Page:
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코크스폐수 처리를 위한 사전탈질공정 내에서 시안 및 황화시안 농도변화가 미생물 군집 및 활성에 미치는 영향

코크스폐수 처리를 위한 사전탈질공정 내에서 시안 및 황화시안 농도변화가 미생물 군집 및 활성에 미치는 영향
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The steel industries generate large amount of wastewater during the manufacture and processing of iron. Particularly, coke plant wastewater contains high concentration of toxic pollutants such as phenols, thiocyanate, ammonia and cyanide, thus it must be treated before discharging into environments. Traditional treatment of this wastewater utilizes expensive caustic treatment and steam stripping to reduce the contaminant load, followed by conventional biological treatment. Although the activated sludge processes of coke plant wastewater are adapted for the treatment of this wastewater, the high concentration of pollutants is known to be toxic to the activated sludge. Therefore, many researchers have studied how to efficiently treat the coke plant wastewater biologically. Among many proposed processes, the pre-denitrification process has been preferred in Korea due to its simplicity and cost efficiency. Although the full-scale pre-denitrification process has been successfully operated for a long time without any supply of nutrients, sudden failures in nitrogen and carbon removal have occasionally occurred. To clarify the main cause of these sudden failures of the process, we conducted comprehensive studies on the pre-denitrification process using a lab-scale reactor system with real cokes wastewater and investigated bacterial populations relevant to nitrification in a full-scale cokes wastewater treatment plants according the variation of seasons. Firstly, the shock loading effects of three major pollutants were investigated individually. As the loading amount of phenol increased to 600 mg/L, more COD, TOC and phenol itself were flowed into the aerobic reactor, but phenol itself did not inhibit nitrification and denitrification, owing to the effect of dilution and its rapid biodegradation. Higher loading of ammonia or thiocyanate slightly enhanced the removal efficiency of organic matter, but caused the final discharge concentration of total nitrogen to be above its legal limit of 60 mg-N/L. Meanwhile, continuous inflow of abnormal wastewater collected during unstable operation of the full-scale pre-denitrification process, caused a sudden failure of nitrogen removal in the lab-scale process, like the removal pattern of the full-scale one. This was discovered to be due to the lack of inorganic carbon in the aerobic reactor where autotrophic nitrification occurs. Cokes wastewater generated through coal coking in the iron and steel manufacturing industries typically has high concentrations of SCN-. Although significant information has been published about the effects of biological treatment using SCN-, no study of the effect of a SCN- shock loading occurrence on the process performance and microbial population has yet been conducted Therefore, changes in process performance and the nitrifying bacterial community associated with an increase of thiocyanate loading were investigated in a pre-denitrification process treating coeks wastewater. The increased SCN- loading led to the concentration of TN in the final effluent to increase to around twice the legal discharge level. However, increasing the internal recycling ratio as an operation parameter from 2 to 5 resulted in a 21% increase in TN removal efficiency, reducing discharge to below the regulation level of 60 mg-N/L. This improvement was achieved by decreasing the nitrate ion fraction in the effluent. The ammonia oxidizing bacterial (AOB) and nitrite oxidizing bacterial (NOB) communities in the aerobic reactor were analyzed by terminal restriction fragment length (T-RFLP) and quantitative real-time PCR (qPCR). We found that the Nitrosomonas europaea lineage was the predominant AOB and the Nitrosomonas nitrosa lineage was a minor population. The percentages of the AOB population within the total bacteria increased from about 4.0 to 17% in the aerobic reactor with increased SCN- concentration. We also observed coexisting Nitrospira and Nitrobacter genera for NOB. The increase of nitrite loading seemed to change the balance between Nitrospira and Nitrobacter, resulting in the high dominance of Nitrospira over Nitrobacter. Meanwhile, a Thiobacillus thioparus detected from a denaturing gradient gel electrophoresis (DGGE) band was suggested to be the main microorganism responsible for the SCN- biodegradation observed in the system. The presence of cyanide in cokes wastewater leads to severe problems for biological wastewater treatment. It is known to inhibit nitrification and denitrification in activated sludge systems, with only 1−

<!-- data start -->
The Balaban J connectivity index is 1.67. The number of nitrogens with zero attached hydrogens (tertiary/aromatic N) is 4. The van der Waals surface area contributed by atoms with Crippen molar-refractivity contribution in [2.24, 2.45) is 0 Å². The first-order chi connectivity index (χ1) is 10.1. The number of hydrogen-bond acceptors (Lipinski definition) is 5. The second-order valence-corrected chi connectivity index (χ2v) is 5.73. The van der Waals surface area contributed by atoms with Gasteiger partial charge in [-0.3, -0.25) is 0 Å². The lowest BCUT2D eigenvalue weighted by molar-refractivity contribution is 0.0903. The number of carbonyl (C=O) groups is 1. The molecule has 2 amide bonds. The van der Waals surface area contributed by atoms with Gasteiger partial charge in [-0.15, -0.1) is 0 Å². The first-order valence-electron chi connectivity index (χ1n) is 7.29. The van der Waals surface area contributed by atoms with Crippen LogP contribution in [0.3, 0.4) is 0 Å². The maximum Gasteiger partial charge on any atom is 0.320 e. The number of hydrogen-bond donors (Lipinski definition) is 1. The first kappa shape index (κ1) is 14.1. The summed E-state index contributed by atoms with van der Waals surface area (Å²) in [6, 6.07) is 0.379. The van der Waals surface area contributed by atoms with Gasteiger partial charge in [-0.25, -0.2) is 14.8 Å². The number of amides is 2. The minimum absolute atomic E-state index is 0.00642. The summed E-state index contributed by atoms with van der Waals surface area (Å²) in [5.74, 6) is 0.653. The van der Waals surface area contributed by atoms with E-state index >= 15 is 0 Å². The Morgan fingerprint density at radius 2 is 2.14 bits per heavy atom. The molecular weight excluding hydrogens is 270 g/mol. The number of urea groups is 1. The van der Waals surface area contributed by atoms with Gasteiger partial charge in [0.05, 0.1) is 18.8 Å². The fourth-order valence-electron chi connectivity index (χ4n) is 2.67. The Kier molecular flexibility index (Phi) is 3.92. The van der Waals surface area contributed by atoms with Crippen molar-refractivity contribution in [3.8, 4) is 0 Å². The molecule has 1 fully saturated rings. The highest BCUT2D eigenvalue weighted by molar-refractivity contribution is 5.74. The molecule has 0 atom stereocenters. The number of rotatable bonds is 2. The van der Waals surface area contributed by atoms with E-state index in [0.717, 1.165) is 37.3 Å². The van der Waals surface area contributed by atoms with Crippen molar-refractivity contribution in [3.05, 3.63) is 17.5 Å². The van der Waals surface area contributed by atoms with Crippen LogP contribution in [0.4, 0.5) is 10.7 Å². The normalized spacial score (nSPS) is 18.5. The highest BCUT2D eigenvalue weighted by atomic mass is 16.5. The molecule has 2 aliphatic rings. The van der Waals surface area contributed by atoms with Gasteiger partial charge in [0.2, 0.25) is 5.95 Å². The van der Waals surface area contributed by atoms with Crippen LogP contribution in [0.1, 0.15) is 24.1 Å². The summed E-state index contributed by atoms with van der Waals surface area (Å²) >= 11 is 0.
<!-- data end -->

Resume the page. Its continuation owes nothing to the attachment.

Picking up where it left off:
2 mg/L of free cyanide. Therefore, the changes in process performance and microbial communities under free cyanide (CN-) were investigated in a lab-scale activated sludge process. The performance of phenol degradation did not appear to be adversely affected by increases in CN- concentrations. In contrast, CN- has been found to have an inhibitory effect on SCN- biodegradation, resulting in the increase of TOC and COD concentrations. Nitrification also appeared to be inhibited at CN- concentrations in excess of 1.0 mg/L, confirming that NOB is more sensitive to the CN- toxicity than AOB. After CN- loads were stopped, SCN- removal, denitrification, and nitrification inhibited by CN- were recovered to normal performance. The AOB and NOB communities in the aerobic reactor were analyzed by T-RFLP and qPCR. The Nitrosomonas europaea lineage was the predominant AOB at all samples during the operation, but an obvious change was observed in the diversity of AOB at the shock loading of 30 and 50 mg/L CN-, resulting in Nitrosospira becoming dominant. The increase of CN- loading seemed to change the balance between Nitrospira and Nitrobacter, resulting in the high dominance of Nitrobacter over Nitrospira. Meanwhile, through using the qPCR, we observed that the nitrite-reducing functional genes (i.e., nirS) were dominant in the activated sludge of the anoxic reactor, regardless of CN- loads. Meanwhile, surveys of microbial community in full-scale cokes wastewater treatment plants were conducted to further understand nitrifying processes under stress. The increase of phenol concentration in the raw wastewater might result in the poor nitrification performance. The number of AOB population at the inhibited nitrification point was much smaller, compared to the population number at the normal performance. However, the number of nitrifying bacteria did not directly correlate with nitrification activity. The number of AOB population increased at higher thiocyanate loading, and the increase of the Nitrospira population was observed when the full-scale process showed good nitrification performance. Meanwhile, the presence of the members of the thiocyanate-degrading Thiobacillus gene was proved in the activated sludge.